Tropical Rainforests Of The World

In this term paper, I will explain the great importance of the tropical

Rainforests around the world and discuss the effects of the tragedy of
rainforest destruction and the effect that it is having on the earth. I will
talk about the efforts being made to help curb the rate of rainforest
destruction and the peoples of the rainforest, and I will explore a new topic in
the fight to save the rainforest, habitat fragmentation. Another topic being
discussed is the many different types of rainforest species and their uniqueness
from the rest of the world. First, I will discuss the many species of rare and
exotic animals, Native to the Rainforest. Tropical Rainforests are home to many
of the strangest looking and most beautiful, largest and smallest, most
dangerous and least frightening, loudest and quietest animals on earth. There
are many types of animals that make their homes in the rainforest some of them
include: jaguars, toucans, parrots, gorillas, and tarantulas. There are so many
fascinating animals in tropical rainforest that millions have not even
identified yet. In fact, about half of the worldís species have not even been
identified yet. But sadly, an average of 35 species of rainforest animals are
becoming extinct every day. So many species of animals live in the rainforest
than any other parts of the world because rainforests are believed to be the
oldest ecosystem on earth. Some forests in southeast Asia have been around for
at least 100 million years, ever since the dinosaurs have roamed the earth.

During the ice ages, the last of which occurred about 10,000 years ago, the
frozen areas of the North and South Poles spread over much of the earth, causing
huge numbers of extinctions. But the giant freeze did not reach many tropical
rainforests. Therefore, these plants and animals could continue to evolve,
developing into the most diverse and complex ecosystems on earth. The nearly
perfect conditions for life also help contribute to the great number of species.

With temperatures constant at about 75-80 degrees Fahrenheit the whole year, the
animals donít have to worry about freezing during the cold winters or finding
hot shade in the summers. They rarely have to search for water, as rain falls
almost every day in tropical rainforests. Some rainforest species have
populations that number in the millions. Other species consist of only a few
dozen individuals. Living in limited areas, most of these species are found
nowhere else on earth. For example, the maues marmoset, a species of monkey,
wasnít discovered until recently. Itís entire tiny population lives within a
few square miles in the Amazon rainforest. This species of monkey is so small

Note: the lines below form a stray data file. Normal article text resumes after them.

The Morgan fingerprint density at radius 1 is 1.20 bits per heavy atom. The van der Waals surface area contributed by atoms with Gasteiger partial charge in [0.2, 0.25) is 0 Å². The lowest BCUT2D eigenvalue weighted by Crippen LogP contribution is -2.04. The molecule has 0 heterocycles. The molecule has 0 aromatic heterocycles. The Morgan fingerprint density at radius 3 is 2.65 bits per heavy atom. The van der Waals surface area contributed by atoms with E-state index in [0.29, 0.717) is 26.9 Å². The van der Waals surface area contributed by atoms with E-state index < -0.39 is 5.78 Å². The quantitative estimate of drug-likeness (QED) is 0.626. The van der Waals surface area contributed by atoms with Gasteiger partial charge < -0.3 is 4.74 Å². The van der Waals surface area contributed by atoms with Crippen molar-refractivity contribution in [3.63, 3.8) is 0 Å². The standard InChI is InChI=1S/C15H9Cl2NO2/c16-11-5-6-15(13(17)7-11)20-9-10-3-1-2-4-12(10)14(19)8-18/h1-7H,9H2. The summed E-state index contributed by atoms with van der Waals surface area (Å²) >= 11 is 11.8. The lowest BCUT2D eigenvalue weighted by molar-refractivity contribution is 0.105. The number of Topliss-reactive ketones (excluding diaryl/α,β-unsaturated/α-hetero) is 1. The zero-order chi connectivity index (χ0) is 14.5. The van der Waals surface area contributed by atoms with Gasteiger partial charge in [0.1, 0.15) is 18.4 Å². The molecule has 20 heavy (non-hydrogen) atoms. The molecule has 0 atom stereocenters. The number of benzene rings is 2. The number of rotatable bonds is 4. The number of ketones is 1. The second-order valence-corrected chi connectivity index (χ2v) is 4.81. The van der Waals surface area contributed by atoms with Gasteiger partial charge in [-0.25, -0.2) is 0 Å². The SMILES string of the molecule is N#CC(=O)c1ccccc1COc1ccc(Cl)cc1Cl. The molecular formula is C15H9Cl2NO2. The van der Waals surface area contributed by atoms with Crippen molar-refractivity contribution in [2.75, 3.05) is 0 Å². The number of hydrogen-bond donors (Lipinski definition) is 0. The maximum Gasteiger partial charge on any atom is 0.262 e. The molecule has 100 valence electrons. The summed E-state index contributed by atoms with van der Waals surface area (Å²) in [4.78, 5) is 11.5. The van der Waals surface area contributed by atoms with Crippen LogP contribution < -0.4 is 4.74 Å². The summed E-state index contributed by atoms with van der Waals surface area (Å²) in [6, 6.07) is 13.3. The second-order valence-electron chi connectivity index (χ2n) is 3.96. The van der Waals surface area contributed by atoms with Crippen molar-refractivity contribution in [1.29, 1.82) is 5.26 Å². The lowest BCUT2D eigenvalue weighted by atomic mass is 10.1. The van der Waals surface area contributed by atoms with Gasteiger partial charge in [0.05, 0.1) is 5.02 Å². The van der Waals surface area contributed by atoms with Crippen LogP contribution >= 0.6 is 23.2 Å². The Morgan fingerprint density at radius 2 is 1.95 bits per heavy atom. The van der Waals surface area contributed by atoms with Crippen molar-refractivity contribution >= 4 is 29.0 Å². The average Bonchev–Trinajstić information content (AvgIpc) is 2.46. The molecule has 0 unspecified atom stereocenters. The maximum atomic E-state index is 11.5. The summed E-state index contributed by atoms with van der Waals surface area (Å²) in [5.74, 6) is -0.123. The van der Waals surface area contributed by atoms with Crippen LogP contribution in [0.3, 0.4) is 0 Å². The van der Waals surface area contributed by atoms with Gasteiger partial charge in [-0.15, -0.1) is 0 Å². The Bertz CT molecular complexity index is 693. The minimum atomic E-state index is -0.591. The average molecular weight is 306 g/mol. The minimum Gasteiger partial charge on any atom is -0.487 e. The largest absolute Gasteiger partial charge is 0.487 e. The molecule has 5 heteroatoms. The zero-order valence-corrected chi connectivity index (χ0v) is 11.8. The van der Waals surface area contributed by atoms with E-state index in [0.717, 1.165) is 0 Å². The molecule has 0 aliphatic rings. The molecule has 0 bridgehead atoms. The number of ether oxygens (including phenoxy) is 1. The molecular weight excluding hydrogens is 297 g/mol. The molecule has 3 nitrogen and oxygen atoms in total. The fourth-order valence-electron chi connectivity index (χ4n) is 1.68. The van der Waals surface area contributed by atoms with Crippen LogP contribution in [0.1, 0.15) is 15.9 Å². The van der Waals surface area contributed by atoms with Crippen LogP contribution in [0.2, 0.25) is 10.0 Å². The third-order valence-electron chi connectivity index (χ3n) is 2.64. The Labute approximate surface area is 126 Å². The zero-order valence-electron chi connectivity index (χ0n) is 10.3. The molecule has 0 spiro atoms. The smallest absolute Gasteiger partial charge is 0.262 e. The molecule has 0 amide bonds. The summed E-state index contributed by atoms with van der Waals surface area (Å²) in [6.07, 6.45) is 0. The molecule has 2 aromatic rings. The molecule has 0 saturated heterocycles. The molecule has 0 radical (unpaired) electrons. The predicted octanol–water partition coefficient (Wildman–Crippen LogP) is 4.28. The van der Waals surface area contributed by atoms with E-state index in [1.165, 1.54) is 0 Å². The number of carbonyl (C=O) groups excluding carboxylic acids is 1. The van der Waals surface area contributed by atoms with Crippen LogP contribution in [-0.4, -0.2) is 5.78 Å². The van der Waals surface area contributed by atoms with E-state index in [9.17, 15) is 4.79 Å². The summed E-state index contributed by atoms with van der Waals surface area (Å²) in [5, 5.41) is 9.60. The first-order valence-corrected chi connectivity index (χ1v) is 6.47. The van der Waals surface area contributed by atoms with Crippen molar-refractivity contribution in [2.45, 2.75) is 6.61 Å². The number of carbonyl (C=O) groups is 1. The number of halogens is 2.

that it could fit into a persons hand! In a rainforest, it is difficult to see
many things other than the millions of insects creeping and crawling around in
every layer of the forest. Scientists estimate that there are more than 50
million different species of invertebrates living in rainforests. A biologist
researching the rainforest found 50 different of ants on a single tree in Peru!

A few hours of poking around in a rainforest would produce several insects
unknown to science. The constant search for food , water, sunlight and space is
a 24-hour pushing and shoving match. With this fierce competition, it is amazing
that that so many species of animals can all live together. But this is actually
the cause of the huge number of the different species. The main secret lies in
the ability of many animals to adapt to eating a specific plant or animal, which
few other species are able to eat. An example of such adaptations would be the
big beaks of the toucans and parrots. Their beaks give them a great advantage
over other birds with smaller beaks. The fruits and nuts from many trees have
evolved with a tough shell to protect them from predators. In turn toucans and
parrots developed large, strong beaks, which serves as a nutcracker and provides
them with many tasty meals. Many animal species have developed relationships
with each other that benefit both species. Birds and mammal species love to eat
the tasty fruits provided by trees. Even fish living in the Amazon River rely on
the fruits dropped from forest trees. In turn, the fruit trees depend upon these
animals to eat their fruit, which helps them to spread their seeds to far - off
parts of the forest. In some cases both species are so dependent upon each other
that if one becomes extinct, the other will as well. This nearly happened with
trees that